Many physicians who prescribe Human Growth Hormone (“hGH”) focus on the legal risks imposed by the Federal Food, Drug, and Cosmetic Act (“FDCA”) because that law imposes felony sanctions on the distribution of hGH for off-label purposes. However, state medical boards have been more aggressive than the federal government in taking action against physicians for prescribing hGH for such purposes. Because the legal terrain has changed over the last few years, physicians should exercise great caution when prescribing hGH, especially for adult hGH deficiency (“AGHD”). This article briefly summarizes the diverse status of hGH in the states and provides a few examples of actions state medical boards have taken against physicians for prescribing hGH.
The author has conducted research in virtually all 50 states and has found that the majority of states have specifically regulated hGH more strictly than other drugs. Sometimes the specific statutory or regulatory sections are difficult to find among the morass of drug laws. If a physician wants to find the legal status of hGH, wants to know if any drug is a controlled substance, or if a drug has a special classification, the most likely place to find such information is in: (i) the state controlled substances act (or rules); (ii) the state medical practice act (or rules); (iii) the state equivalent of a food and drug act (or rules); or (iv) the state pharmacy practice act (or rules). The following are a examples of how a few states regulate hGH.
• In Idaho, hGH is classified as a schedule IV controlled substance.
• Washington State law defines the term “steroids” to include human growth hormones. The law prohibits prescribing or administering “steroids” “for the purpose of manipulating hormones to increase muscle mass, strength, or weight . . . without a medical necessity to do so.”
• Florida law prohibits prescribing of hGH “for the purpose of muscle building or to enhance athletic performance.”
• Oklahoma law states: “A valid medical purpose for the use of anabolic steroids or human growth hormones shall not include bodybuilding, muscle enhancement or increasing muscle bulk or strength of a person who is in good health . . .” Violation is a felony punishable by three years imprisonment in the State Penitentiary.
Importantly, state medical boards have been sanctioning physicians for prescribing hGH without performing a stimulation or challenge test. These examples show how risky prescribing hGH without complying with traditional means for diagnosing AGHD can be.
• Kansas—The Board of Healing Arts concluded:
In the diagnosis and treatment of adult growth hormone deficiency, a provocative test is required. The standard of care requires insulin induced hypoglycemia or insulin tolerance test. Arginine combined with growth hormone releasing hormone also meets the standard of care. Growth hormone releasing hormone used alone does not meet the standard of care.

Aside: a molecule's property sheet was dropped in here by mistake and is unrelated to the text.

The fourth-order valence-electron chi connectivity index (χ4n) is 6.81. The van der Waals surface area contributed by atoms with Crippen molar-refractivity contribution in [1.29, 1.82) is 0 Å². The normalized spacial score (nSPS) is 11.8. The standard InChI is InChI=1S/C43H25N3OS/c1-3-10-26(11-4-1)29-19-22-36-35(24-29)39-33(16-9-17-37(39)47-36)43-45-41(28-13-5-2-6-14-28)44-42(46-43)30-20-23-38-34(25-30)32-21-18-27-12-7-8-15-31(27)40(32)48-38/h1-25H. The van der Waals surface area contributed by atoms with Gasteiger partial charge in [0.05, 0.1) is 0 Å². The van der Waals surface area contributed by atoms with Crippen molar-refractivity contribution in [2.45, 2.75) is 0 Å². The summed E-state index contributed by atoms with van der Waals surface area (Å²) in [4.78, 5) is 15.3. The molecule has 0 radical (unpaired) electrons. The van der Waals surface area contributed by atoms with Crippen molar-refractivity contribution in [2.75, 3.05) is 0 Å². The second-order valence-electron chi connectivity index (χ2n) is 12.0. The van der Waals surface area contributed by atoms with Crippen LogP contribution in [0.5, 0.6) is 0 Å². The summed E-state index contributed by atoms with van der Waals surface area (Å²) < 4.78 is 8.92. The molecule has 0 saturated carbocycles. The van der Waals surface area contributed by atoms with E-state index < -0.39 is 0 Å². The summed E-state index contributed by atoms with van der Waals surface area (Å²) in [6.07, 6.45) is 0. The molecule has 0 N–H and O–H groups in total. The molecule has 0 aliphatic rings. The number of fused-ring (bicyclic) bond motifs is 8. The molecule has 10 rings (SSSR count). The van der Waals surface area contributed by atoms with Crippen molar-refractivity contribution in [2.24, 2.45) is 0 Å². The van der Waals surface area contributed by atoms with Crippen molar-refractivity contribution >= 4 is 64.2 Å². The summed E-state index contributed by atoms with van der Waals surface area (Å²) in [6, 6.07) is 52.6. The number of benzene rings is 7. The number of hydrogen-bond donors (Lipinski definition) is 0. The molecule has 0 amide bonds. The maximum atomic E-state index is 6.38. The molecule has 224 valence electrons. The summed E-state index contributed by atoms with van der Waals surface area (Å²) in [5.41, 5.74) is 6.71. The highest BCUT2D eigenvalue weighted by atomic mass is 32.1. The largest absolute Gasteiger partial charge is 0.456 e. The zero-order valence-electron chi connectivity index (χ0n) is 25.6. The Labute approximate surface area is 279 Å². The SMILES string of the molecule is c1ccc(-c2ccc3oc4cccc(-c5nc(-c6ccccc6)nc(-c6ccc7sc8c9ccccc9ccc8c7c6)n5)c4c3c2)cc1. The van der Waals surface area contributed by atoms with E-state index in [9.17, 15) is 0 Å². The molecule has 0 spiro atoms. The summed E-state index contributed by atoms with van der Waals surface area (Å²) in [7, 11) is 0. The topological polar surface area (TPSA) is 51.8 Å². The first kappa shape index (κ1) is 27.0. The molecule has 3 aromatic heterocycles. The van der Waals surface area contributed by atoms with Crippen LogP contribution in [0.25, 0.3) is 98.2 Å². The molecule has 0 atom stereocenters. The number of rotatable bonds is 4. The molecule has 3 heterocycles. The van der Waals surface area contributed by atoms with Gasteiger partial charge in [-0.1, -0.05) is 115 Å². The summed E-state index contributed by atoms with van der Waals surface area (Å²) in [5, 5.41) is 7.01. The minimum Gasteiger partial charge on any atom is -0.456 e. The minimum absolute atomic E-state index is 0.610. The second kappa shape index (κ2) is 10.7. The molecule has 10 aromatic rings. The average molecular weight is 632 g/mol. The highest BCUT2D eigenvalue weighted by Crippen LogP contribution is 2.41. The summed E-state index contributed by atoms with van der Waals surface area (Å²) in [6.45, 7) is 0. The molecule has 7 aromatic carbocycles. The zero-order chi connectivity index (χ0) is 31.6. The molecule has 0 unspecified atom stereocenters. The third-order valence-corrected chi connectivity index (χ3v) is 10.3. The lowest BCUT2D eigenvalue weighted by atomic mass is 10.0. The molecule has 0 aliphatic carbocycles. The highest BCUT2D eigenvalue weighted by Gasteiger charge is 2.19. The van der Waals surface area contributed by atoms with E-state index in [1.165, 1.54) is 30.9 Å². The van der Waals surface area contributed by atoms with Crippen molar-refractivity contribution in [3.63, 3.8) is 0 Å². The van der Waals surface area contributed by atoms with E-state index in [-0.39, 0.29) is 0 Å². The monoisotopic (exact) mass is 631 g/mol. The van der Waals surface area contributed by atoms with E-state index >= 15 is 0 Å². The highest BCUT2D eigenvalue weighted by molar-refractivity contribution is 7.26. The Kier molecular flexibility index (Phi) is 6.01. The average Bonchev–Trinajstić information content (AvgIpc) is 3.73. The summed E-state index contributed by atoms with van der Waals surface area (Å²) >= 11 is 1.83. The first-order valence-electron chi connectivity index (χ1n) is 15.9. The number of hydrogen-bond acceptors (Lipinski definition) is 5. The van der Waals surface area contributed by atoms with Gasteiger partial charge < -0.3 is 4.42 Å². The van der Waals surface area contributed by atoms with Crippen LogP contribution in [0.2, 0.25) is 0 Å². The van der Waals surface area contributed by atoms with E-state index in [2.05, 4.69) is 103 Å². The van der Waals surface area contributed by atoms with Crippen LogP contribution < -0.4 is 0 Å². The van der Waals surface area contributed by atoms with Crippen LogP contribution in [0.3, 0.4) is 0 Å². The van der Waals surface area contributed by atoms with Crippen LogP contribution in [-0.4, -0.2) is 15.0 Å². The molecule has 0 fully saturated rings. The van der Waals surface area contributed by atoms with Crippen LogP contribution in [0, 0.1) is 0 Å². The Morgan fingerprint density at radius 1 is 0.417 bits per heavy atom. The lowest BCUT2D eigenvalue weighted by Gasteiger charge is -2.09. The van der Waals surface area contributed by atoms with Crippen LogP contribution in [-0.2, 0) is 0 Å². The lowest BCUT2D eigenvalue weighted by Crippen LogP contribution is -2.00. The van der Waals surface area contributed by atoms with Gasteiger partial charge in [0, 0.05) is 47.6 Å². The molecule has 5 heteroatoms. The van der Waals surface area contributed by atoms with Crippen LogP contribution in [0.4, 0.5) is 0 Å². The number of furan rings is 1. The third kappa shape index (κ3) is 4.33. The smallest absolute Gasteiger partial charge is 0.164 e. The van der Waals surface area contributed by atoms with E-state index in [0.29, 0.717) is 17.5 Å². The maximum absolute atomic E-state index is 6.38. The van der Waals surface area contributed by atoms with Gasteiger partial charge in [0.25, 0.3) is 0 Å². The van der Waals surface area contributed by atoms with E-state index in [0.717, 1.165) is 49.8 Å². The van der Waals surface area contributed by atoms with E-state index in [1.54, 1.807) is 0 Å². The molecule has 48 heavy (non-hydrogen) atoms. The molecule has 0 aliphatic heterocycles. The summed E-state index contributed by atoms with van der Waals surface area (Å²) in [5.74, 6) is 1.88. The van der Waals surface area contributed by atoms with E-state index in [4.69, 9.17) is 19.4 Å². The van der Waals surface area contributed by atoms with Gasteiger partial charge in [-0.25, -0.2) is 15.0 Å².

• Oregon—The Oregon Medical Board ruled:
In prescribing hGH to adults, the standard of care demands that the patient have a growth hormone deficiency, a diagnosis that is confirmed by stimulation test or evidence of a traumatic brain injury affecting the pituitary, or evidence of pituitary disease and loss of function. There are no approved applications or indications for using hGH for anti-aging, fat reduction or sleep improvement purposes in adult patients.
• Washington—The Medical Quality Assurance Commission stated:
The standard of care for diagnosing adult growth hormone deficiency requires first, that the physician have a high index of suspicion that the patient has growth hormone deficiency (for example the patient discloses a history of having a profound head trauma or brain tumor with radiation). Second, the physician must obtain an IGF-1 (insulin like growth factor) level and then perform the provocative (or stimulation) test. The stimulation test is required unless the patient has deficiencies in at least three other hormone levels or the patient has a history of childhood growth hormone deficiency. Third, if growth hormone deficiency is determined as outlined above, the physician must look for the underlying cause.
These case are meant only as examples of how state medical boards have treated physicians who prescribed hGH without a stimulation test. Accordingly, whether or not federal law requires a stimulation test, a medical board can impose severe sanctions against a license to practice medicine even if the physician believed in good faith the patient suffered from AGHD.
The prescribing of hGH for adults continues to be a practice conducted in a changing and risky legal environment.
William J. Stilling, R.Ph., M.S., J.D., is a shareholder in, and chairs the Health and Life Sciences Practice Group at, the law firm Parsons, Behle & Latimer, which has offices in Salt Lake City, UT and Las Vegas and Reno, NV. He is also an associate professor (clinical) in the Department of Pharmacotherapy at the University of Utah College of Pharmacy, where he has taught courses in drug and pharmacy law and ethics for some twenty years. He may be contacted at firstname.lastname@example.org.
This article is for educational purposes only and is not intended to establish an attorney-client relationship between the author and any reader. This article should not be relied on as legal advice. Anyone needing legal advice should engage an attorney.